2018 ONSEP Annual Workshop

April 23-25, 2018

More Details Here

2017 Annual Workshop - Draft Programme


Monday, 24 April

4:00pm: Check in and registration

5:00-6:00pm: Opening session. (Conference Room)

6:00-7:00pm: Reception & social (Amelia’s Garden)

7:00pm: Dinner 

Tuesday, 25 April (all sessions in Conference Room)

7:00-8:30am: Breakfast (Amelia’s Garden)

8:30-10:30am: Energy efficiency & demand management (Chair: Don Dewees)

1)     Nic Rivers. U of Ottawa. Does Daylight Savings Time Save Energy? Evidence from Ontario.
2)     Joan Ang. Waterloo. A Review of Energy Management in Ontario’s Broader Public Sector.  
3)     Abhilash Kantamneni, U of Guelph. Barriers to energy retrofitting social housing.
4)     Stephanie Whitney. Waterloo. Motivations of building managers to engage in sustainable practices.

10:30-11:00am: Break

11:00-12:30pm:  Energy Storage (Chair: Nic Rivers)

ONSEP 2017 Annual Workshop - Call for Papers

The Ontario Network for Sustainable Energy Policy (ONSEP) brings scholars together from a variety of disciplinary and methodological perspectives for its annual workshop focused on energy policy. This is the eighth workshop of ONSEP, dedicated to developing a greater understanding of the policies, technologies and strategies surrounding sustainable energy.  

The workshop welcomes unpublished working papers that focus on analysis and evaluation of energy policies, with an aim of promoting understanding and discussion of effective approaches to reducing the environmental burden of the energy system. Although we especially welcome papers with a focus on Ontario, we also welcome papers that focus on the application of energy policies in other jurisdictions.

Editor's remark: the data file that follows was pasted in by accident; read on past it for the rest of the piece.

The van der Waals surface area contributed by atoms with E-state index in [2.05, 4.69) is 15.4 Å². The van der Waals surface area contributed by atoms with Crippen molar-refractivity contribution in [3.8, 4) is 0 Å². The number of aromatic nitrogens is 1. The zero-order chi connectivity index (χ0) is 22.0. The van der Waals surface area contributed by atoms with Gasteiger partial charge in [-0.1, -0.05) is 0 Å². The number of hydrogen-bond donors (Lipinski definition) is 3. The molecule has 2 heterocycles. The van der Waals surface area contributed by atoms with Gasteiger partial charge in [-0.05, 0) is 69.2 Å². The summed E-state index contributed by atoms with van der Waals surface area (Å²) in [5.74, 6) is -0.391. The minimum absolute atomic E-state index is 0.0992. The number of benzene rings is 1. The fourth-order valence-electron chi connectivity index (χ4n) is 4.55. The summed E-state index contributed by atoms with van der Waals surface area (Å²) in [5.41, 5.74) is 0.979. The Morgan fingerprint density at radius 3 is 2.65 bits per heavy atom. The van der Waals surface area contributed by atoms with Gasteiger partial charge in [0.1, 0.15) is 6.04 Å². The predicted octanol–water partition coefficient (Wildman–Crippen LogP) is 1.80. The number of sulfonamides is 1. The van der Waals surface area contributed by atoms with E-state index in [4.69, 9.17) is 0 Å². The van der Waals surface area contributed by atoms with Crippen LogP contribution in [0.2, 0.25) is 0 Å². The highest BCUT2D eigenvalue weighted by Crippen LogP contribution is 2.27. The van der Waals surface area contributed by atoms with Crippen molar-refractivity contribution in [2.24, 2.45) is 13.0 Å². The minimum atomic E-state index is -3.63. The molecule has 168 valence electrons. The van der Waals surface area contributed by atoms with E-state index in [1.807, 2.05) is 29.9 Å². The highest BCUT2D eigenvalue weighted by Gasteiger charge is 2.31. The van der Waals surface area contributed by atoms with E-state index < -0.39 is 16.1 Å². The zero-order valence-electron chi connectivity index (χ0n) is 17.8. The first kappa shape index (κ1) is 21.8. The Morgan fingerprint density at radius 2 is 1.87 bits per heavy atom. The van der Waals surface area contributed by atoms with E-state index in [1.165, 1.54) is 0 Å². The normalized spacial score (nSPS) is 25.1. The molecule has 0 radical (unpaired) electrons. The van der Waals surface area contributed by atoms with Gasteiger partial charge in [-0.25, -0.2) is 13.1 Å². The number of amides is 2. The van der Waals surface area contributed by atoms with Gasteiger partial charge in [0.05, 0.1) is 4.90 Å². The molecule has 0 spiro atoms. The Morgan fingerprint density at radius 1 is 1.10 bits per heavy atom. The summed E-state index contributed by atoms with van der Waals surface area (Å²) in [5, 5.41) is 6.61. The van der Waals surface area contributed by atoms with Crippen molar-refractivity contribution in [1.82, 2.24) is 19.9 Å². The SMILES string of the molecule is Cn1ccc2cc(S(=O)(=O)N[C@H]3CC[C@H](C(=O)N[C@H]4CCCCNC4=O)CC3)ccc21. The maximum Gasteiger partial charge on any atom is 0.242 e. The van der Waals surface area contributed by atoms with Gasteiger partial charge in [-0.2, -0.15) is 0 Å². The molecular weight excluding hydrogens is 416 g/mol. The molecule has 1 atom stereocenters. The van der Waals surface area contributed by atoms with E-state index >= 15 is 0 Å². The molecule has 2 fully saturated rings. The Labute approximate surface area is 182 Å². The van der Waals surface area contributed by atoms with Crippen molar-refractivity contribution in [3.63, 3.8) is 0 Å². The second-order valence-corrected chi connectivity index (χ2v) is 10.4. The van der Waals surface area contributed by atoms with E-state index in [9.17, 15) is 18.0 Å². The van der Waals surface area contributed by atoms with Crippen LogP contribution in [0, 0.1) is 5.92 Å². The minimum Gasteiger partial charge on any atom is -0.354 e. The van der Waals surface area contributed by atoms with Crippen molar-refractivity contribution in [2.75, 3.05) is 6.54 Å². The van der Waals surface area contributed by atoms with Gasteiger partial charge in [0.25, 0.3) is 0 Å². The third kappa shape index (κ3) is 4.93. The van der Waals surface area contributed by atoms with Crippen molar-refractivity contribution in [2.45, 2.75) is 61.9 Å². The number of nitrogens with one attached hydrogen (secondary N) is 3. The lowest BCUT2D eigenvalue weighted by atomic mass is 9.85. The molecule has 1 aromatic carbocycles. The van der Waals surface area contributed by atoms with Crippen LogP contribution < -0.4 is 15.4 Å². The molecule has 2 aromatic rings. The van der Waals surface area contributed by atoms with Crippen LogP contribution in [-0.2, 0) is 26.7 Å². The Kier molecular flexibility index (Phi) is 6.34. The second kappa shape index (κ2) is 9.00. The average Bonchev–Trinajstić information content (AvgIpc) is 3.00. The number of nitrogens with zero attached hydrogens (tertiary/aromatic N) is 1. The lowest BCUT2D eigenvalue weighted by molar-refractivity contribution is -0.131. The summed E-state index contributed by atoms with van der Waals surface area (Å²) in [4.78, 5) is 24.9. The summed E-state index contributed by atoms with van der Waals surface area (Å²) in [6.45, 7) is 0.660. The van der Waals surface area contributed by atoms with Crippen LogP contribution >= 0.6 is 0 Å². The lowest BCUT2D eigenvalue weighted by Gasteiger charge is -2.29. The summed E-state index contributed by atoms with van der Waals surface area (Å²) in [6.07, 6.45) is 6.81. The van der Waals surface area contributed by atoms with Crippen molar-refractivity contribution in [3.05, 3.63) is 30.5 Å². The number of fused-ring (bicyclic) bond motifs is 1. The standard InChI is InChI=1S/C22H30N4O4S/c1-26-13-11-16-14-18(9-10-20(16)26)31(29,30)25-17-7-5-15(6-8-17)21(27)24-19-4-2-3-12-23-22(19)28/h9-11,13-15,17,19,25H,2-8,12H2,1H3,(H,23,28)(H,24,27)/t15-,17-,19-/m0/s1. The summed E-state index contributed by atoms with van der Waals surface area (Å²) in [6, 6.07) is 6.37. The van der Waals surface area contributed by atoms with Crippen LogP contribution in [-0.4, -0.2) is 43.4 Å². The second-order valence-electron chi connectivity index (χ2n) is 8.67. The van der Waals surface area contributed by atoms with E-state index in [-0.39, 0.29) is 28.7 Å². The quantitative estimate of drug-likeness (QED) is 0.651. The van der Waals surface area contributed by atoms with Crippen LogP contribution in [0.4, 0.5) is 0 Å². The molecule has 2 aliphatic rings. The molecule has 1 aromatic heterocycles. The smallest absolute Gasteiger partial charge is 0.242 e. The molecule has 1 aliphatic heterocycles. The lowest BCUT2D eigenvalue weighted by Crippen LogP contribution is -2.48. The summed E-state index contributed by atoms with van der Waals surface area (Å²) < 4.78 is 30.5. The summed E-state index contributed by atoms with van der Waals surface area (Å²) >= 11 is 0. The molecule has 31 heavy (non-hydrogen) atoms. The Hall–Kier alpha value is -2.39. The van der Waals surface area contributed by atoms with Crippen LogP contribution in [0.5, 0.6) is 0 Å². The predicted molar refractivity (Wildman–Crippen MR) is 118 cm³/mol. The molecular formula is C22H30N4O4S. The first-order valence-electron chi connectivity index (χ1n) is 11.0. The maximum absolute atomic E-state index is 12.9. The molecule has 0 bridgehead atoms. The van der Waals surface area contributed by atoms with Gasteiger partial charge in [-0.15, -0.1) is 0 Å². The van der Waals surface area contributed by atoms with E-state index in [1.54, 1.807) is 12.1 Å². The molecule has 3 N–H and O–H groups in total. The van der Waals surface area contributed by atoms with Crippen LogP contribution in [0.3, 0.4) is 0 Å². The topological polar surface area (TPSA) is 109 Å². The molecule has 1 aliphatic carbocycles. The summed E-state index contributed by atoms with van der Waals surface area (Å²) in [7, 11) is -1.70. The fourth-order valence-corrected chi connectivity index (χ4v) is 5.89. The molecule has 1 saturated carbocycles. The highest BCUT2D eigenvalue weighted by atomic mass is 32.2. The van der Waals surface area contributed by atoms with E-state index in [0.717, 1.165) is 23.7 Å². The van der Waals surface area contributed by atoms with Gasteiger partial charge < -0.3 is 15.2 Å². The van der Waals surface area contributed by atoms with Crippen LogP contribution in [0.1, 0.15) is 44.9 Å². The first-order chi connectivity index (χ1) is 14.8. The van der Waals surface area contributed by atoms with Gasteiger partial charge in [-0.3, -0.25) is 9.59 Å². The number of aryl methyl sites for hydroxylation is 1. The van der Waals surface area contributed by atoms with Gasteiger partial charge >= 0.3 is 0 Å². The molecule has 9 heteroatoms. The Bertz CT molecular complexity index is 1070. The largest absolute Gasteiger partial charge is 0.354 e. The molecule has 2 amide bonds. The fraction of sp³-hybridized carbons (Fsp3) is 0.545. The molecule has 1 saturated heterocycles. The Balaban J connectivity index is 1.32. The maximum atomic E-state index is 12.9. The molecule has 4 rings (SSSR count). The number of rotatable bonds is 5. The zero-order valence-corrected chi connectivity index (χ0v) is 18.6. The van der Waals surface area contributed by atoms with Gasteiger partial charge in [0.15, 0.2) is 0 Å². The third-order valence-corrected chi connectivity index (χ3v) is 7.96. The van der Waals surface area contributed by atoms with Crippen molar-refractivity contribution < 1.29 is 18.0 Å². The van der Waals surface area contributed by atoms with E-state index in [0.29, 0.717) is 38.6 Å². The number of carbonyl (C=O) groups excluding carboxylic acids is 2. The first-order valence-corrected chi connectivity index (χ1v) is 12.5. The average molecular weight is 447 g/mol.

We are receptive to a wide range of perspectives and methods including but not limited to empirical research, theory development, formal theoretical modeling, law, sociology, planning, and experimental methods. Papers presented at our previous workshops have come from a variety of disciplines including political science, economics, management, law, geography, environmental studies, and engineering. Papers spanning multiple disciplines are especially encouraged. 

The Ontario climate plan: Should provinces follow or flee?

Canadian governments have produced a lot of climate-change action plans over the past two decades. Most have been filled with fluffy language crafted to ruffle no feathers, and have promised a light touch to secure buy-in from all parties. Many have also never left the drawing board, playing a role only by locking up carbon in their infrequently consulted pages.